Go to a shopping mall parking lot with trees and other landscaping growing between the cars to create this poem. Find a tree you connect with, feel it out, bark, branches, leaves. Sit on it's roots to see if it wants you OFF! These trees are SICK WITH converting car exhaust and shopper exhale all fucking day! Sit with your tree friend. Don't pay attention to the cars coming in and out of the parking lot, you're here to write poetry, not to worry about what a lunatic you appear to be. Remember what our QUEEN poet of merging celestial bodies Mina Loy said, "If you are very frank with yourself and don't mind how ridiculous anything that comes to you may seem, you will have a chance of capturing the symbol of your direct reaction." Public Space is not easy in shopping mall parking lots, but calmly explain yourself to the security guard like I did when creating this exercise. They will train a camera on you, but the sooner you get rid of them the sooner you can train the camera of your brain. Take notes, feverishly at first. Use a magnifying glass to study the dirt, trunk, to look carefully at leaf veins and bark structure. Notes, take notes, writing quickly, as if you've just discovered a sleeping creature that may wake at any moment and ATTACK YOU...
I so get this. The shopping malls of my youth, the spindly trees in their slings, entwined, tagged, uprooted. Sad little trees. Good thing I spent nearly equal amounts of time in the wild, tracking bears and building tree houses...

Sina Queyras, Childhood Landscapes, 2, Guildford

You'll also find some very disturbing conceptual fiction from Vanessa Place. Here is a snippet from "Statement of Facts."
One of the Compton patrol officers who responded to the radio call heard a woman crying inside the home. She unlocked the door with her feet, and the police entered the house. The woman was laying on the living room floor, wearing only a white blouse, her knees and ankles bound with tightly knotted bed sheets. Her elbows and wrists were bound behind her back. Her mouth was gagged with a piece of bed sheet and bound with duct tape, wrapped around the back of her head. She was crying.

Wednesday, July 08, 2009

Women who write

And are mothers...Daisy Fried, Elizabeth Treadwell, Arielle Greenberg, Joy Katz, Marilyn Hacker, Rachel Blau Duplessis, Vanessa Place...I could go on. Marita Daschel has been publishing a series of interviews with Canadian writers that you might find interesting. Can I recommend the two latest, Marina Endicott and Sara O'Leary? Talk about a risk. A woman writer who identifies as a mother? We might all argue for family values, but we don't tend to want those discussions in our literary world now do we?

But there is much, much more to celebrate!

Some new books:

Rachel Levitsky's Neighbor coming out with Ugly Duckling Presse.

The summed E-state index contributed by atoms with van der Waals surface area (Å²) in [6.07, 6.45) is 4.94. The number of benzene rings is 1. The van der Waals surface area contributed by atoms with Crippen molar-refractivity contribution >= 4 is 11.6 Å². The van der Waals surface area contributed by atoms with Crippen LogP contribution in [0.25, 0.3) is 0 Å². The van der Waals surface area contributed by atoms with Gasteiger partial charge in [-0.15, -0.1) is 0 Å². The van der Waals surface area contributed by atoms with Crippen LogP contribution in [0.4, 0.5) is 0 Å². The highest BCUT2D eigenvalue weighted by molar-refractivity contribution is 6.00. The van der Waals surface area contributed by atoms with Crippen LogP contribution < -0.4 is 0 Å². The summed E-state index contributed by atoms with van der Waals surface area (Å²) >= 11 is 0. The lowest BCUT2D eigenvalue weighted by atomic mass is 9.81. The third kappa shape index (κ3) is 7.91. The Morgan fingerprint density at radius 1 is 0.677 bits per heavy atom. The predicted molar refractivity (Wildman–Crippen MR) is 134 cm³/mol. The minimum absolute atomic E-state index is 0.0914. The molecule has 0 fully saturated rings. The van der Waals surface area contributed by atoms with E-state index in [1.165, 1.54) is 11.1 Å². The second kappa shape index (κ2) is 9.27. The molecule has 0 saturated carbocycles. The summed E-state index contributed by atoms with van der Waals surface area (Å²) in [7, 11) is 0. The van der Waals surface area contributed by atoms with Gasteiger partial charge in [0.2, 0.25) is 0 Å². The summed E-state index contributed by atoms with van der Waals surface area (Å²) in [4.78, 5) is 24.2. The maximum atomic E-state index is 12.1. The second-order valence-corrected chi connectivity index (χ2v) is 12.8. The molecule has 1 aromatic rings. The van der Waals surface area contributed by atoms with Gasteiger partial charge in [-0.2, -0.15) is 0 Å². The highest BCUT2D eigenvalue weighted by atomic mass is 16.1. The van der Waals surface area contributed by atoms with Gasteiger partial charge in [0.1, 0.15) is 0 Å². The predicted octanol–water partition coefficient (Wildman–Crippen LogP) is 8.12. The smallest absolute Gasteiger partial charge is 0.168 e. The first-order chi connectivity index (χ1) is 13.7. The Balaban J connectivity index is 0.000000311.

Prismatic Publics, which I blogged about earlier this week, due out very soon from Coach House.

Erin Moure's essay collection My Beloved Wager due out with NeWest! Very good news.

And articles of note:

Flarf gets some respect in both Poetry Magazine and Book Forum.

Kenny stirs up some comments streams with his piece on conceptual writing.

Ron Silliman wades in, stirring it further, with his comments about disjunction and fragmentation...

Sheila Heti on being an artist, also in Book Forum.

A portrait of Renee Gladman up on Les Figues.

Lynn Crosbie on Michael Jackson funeral.

Joyland is worth supporting. Interview over at NPBlog. Big event at The Scream tonight.

Looking back to the Michael Jackson court case on Geist.

Drunken Boat is finally live with ten folios, including a fabulous Conceptual Fiction folio featuring Vanessa Place, Kenny Goldmith, Rob Fitterman, Brian Joseph Davis, Jonathan Ball, Mary Burger and others, as well as a rocking Vispo folio that inlcudes Rachel Blau Duplessis, Ray Hsu, Jen Bervin, Gary Barwin, Sharon Harris, Amand Earl, Kevin McPherson Eckhoff, Geof Huth, and dozens of others!

A spectacular Open Letter issue edited by Kate Eichorn and Barbara Godard, the launch of which is available here (live streaming).

Feminist Poetics Today
guest-edited by Kate Eichorn and Barbara Godard

What are the challenges for feminist poetics today? How has feminist criticism responded to new women's writing? What are the spaces for diffusing this work? How have these changed over the last decade? With these questions, we take up a dialogue begun in Open Letter in 1992. At that time, Lola Lemire Tostevin invited a group of Canadian women writers to articulate their process of writing and contribute to an issue on feminist poetics. Rather than solicit submissions from "the most prominent names," Tostevin "felt it was time we heard from another generation of writers." Fifteen years have passed since the publication of "Redrawing the Lines: The Next Generation" and many of this "next generation" have become established writers. What has happened with feminist poetics since "the next generation"? The literary and political terrains have changed: there are far fewer opportunities to explore women's writing and feminist poetics today than there were in 1992. How have the generations of women writers and critics to emerge since 1992 responded to this situation?